California’s Water Crisis

Half Full or Half Empty?

I think that the California water crisis is sad, but I had this thought the other day: it is the Left’s own doing.  For now the mantra is that the water crisis is all the farmer’s fault because they are allowed to use as much water as they want.  (See here for a good analysis of this myth.)

The real problem is the left.  The environmentalists.  Using the same tactic of “protecting the environment” they don’t want to allow the building of new resevoirs to contain ground water runoff and use it for human and agricultural consumption.  This was widely reported with Gov. Brown made his historic declaration on water restrictions.  However, the blame has now shifted to the farmers.

Growing up in the Atlanta, GA area, I was not a stranger to water restrictions.  I  was very thankful that my parents didn’t see the necessity to water the lawn, even when allowed, due to the fact that meant I needed to cut it more often.  But every year in the summer months, watering restrictions and car washing restrictions were imposed to conserve water.  The drought in Atlanta became so bad in 2004 that the news was counting down the days of water left in the local resevoir, Lake Lanier.  However, part of the problem was that the river that Lake Lanier is dammed from is navigable downstream to the Gulf of Mexico for barge shipping, so a minimum water level had to be maintained from the resevoir if it was not coming from ground water runoff due to the drought.  Yet Atlanta adapted and survived.

California’s water crisis is an environmental crisis that is 30 years in the making.  The state has been growing and growing with a water system designed and developed over 30 years ago.  The solution is to transport more water from northern CA to southern CA where it is needed.  But this plan has risks, as it takes away water from northern CA farmland.  A proposal the northern CA residents don’t like.  And with good reason, you are robbing the rural “haves” with the urban “have nots.”  No reason northern CA needs to suffer at the hands of southern CA woes.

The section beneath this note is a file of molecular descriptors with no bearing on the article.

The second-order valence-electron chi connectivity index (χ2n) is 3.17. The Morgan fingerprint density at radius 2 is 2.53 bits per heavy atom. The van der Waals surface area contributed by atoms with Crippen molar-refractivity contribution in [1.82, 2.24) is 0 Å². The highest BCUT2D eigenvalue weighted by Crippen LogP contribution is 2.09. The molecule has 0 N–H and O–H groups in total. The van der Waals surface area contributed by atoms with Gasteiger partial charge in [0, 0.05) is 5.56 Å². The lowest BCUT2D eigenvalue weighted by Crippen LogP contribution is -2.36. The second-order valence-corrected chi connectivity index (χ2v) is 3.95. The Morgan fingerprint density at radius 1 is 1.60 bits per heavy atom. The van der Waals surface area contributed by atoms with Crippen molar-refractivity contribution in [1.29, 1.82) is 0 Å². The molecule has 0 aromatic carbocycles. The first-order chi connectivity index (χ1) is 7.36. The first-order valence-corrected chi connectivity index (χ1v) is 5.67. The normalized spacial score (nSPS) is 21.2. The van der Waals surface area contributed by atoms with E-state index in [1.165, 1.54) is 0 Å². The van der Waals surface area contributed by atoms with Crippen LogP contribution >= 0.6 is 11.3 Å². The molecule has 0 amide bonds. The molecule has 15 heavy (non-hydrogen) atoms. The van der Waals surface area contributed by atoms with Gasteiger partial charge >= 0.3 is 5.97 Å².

The other option would be to invest in water desalination plants.  I.e. making fresh water out of salt water.  Yet again, the left worries about the impact of dumping salt back into the sea that it will harm the animals.  There goes that idea.

Another solution is to turn to thorium.  Thorium occurs naturally and is capable of being “burned” in a molten salt nuclear reactor (MSR) to create heat that is used to turn a turbine to create electricity.  The technology is vastly different from the commerical nuclear power plants in use today and it offers significant safety advantages.  Again, the left is against anything nuclear, even safer, less radioactive nuclear which MSRs are.

However, the big advantage is that MSRs operate at about 700 degrees Celsius and the waste heat can boil water for desalination.  So, your are generating electricity and drinking water (for free).  Add to this the fact that certain MSRs can be coupled with gas turbines to make “peak” electricity cheaply as electric demands necessitate.

All these are solutions that could be implemented.  California’s water problem would have been a conversation of the past and the state could be leading the way towards furthering economic development for the rest of the world.  Yet, the left says No.  I say No to the left.

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